ST. PAUL, Minn. (KMSP) - Democratic senators at the Minnesota State Capitol Monday called for the passage of a group of bills aimed at both making schools safer and reducing gun violence.
The newest bill would give schools more leeway in funding security enhancements on their campus. It joins bills calling for expanded background checks and raising the minimum age to buy certain guns to 21.
So far, none of the bills have a committee hearing scheduled.
The announcement comes just days after the largest nationwide protest against gun violence in United States history. On Saturday, an estimated 200,000 people, including many students from Minnesota, took part in the March for Our Lives in Washington, D.C. The rally included many students from Marjory Stoneman Douglas High School calling for more background checks and bans on assault weapons.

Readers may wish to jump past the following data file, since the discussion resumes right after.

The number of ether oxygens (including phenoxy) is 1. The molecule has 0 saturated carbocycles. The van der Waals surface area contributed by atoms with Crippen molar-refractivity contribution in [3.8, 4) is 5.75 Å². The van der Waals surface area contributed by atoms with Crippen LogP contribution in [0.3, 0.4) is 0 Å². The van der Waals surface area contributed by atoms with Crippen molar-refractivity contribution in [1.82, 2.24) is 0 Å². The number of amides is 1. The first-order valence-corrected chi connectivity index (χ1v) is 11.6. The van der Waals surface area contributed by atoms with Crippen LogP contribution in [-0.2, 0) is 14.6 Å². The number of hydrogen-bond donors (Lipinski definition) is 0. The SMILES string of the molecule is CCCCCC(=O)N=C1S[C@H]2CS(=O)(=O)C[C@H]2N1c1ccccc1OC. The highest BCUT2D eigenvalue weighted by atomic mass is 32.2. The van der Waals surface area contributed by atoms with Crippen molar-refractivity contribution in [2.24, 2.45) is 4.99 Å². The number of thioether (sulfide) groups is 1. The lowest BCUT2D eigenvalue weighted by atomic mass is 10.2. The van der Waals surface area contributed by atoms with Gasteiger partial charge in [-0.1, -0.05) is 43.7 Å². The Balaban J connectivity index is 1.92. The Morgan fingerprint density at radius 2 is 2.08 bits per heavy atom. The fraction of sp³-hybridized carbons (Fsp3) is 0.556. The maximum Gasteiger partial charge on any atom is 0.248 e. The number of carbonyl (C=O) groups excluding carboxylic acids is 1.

Sister marches were held across the country, including in St. Paul. Nearly 20,000 people marched from Harriet Island to the state Capitol urging lawmakers to take action.
Students who had just returned from Saturday's march at the nation's capital joined the lawmakers at the Capitol, rejuvenated in their cause, but frustrated by what they say is a lack of action.
“This is great, the protests are great, but ultimately, we're not just seeking to get attention, we're here to change laws,” students told the crowd at the press conference.
Minnesota Gun Owners Caucus Political Director Rob Doar says there may be bipartisan support for school safety measures, but gun control is another story.
"When we only focus on the gun, we are missing a whole wide array of other potential threats our students may face,” Doar said.
But, the students say their fight is not over.
“Being here, we’re saying we’re not going to go away and we’re not going to stop until something happens,” they told the crowd at the Capitol.